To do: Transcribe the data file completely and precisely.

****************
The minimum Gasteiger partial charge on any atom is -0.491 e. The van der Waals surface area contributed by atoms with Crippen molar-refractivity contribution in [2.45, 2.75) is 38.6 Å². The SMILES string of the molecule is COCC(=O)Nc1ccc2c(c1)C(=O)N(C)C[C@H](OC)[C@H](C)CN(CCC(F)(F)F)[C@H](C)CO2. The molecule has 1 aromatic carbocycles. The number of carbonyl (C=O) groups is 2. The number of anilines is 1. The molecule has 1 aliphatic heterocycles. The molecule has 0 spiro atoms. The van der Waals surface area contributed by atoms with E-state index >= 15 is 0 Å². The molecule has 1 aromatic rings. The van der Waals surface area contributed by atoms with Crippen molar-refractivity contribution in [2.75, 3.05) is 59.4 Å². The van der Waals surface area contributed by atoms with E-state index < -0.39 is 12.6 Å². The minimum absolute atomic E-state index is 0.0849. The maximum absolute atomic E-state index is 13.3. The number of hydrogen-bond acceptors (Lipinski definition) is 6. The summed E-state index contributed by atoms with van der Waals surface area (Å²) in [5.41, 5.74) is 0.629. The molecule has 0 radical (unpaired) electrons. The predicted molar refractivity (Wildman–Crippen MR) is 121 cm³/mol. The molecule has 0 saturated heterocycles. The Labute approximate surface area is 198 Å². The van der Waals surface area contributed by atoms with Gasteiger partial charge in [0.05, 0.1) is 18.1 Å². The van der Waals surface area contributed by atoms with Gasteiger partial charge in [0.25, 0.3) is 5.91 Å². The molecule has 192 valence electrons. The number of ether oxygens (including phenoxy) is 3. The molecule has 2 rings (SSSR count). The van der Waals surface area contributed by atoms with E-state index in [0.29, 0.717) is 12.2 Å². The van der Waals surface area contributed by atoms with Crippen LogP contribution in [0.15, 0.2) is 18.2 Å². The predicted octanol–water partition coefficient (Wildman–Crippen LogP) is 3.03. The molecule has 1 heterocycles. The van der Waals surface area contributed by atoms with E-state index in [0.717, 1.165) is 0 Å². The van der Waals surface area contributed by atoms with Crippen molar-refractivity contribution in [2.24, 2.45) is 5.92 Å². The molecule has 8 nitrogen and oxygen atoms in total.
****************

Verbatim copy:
The minimum Gasteiger partial charge on any atom is -0.491 e. The van der Waals surface area contributed by atoms with Crippen molar-refractivity contribution in [2.45, 2.75) is 38.6 Å². The SMILES string of the molecule is COCC(=O)Nc1ccc2c(c1)C(=O)N(C)C[C@H](OC)[C@H](C)CN(CCC(F)(F)F)[C@H](C)CO2. The molecule has 1 aromatic carbocycles. The number of carbonyl (C=O) groups is 2. The number of anilines is 1. The molecule has 1 aliphatic heterocycles. The molecule has 0 spiro atoms. The van der Waals surface area contributed by atoms with E-state index >= 15 is 0 Å². The molecule has 1 aromatic rings. The van der Waals surface area contributed by atoms with Crippen molar-refractivity contribution in [2.75, 3.05) is 59.4 Å². The van der Waals surface area contributed by atoms with E-state index < -0.39 is 12.6 Å². The minimum absolute atomic E-state index is 0.0849. The maximum absolute atomic E-state index is 13.3. The number of hydrogen-bond acceptors (Lipinski definition) is 6. The summed E-state index contributed by atoms with van der Waals surface area (Å²) in [5.41, 5.74) is 0.629. The molecule has 0 radical (unpaired) electrons. The predicted molar refractivity (Wildman–Crippen MR) is 121 cm³/mol. The molecule has 0 saturated heterocycles. The Labute approximate surface area is 198 Å². The van der Waals surface area contributed by atoms with Gasteiger partial charge in [0.05, 0.1) is 18.1 Å². The van der Waals surface area contributed by atoms with Gasteiger partial charge in [0.25, 0.3) is 5.91 Å². The molecule has 192 valence electrons. The number of ether oxygens (including phenoxy) is 3. The molecule has 2 rings (SSSR count). The van der Waals surface area contributed by atoms with E-state index in [0.29, 0.717) is 12.2 Å². The van der Waals surface area contributed by atoms with Crippen LogP contribution in [0.15, 0.2) is 18.2 Å². The predicted octanol–water partition coefficient (Wildman–Crippen LogP) is 3.03. The molecule has 1 heterocycles. The van der Waals surface area contributed by atoms with E-state index in [0.717, 1.165) is 0 Å². The van der Waals surface area contributed by atoms with Crippen molar-refractivity contribution in [2.24, 2.45) is 5.92 Å². The molecule has 8 nitrogen and oxygen atoms in total.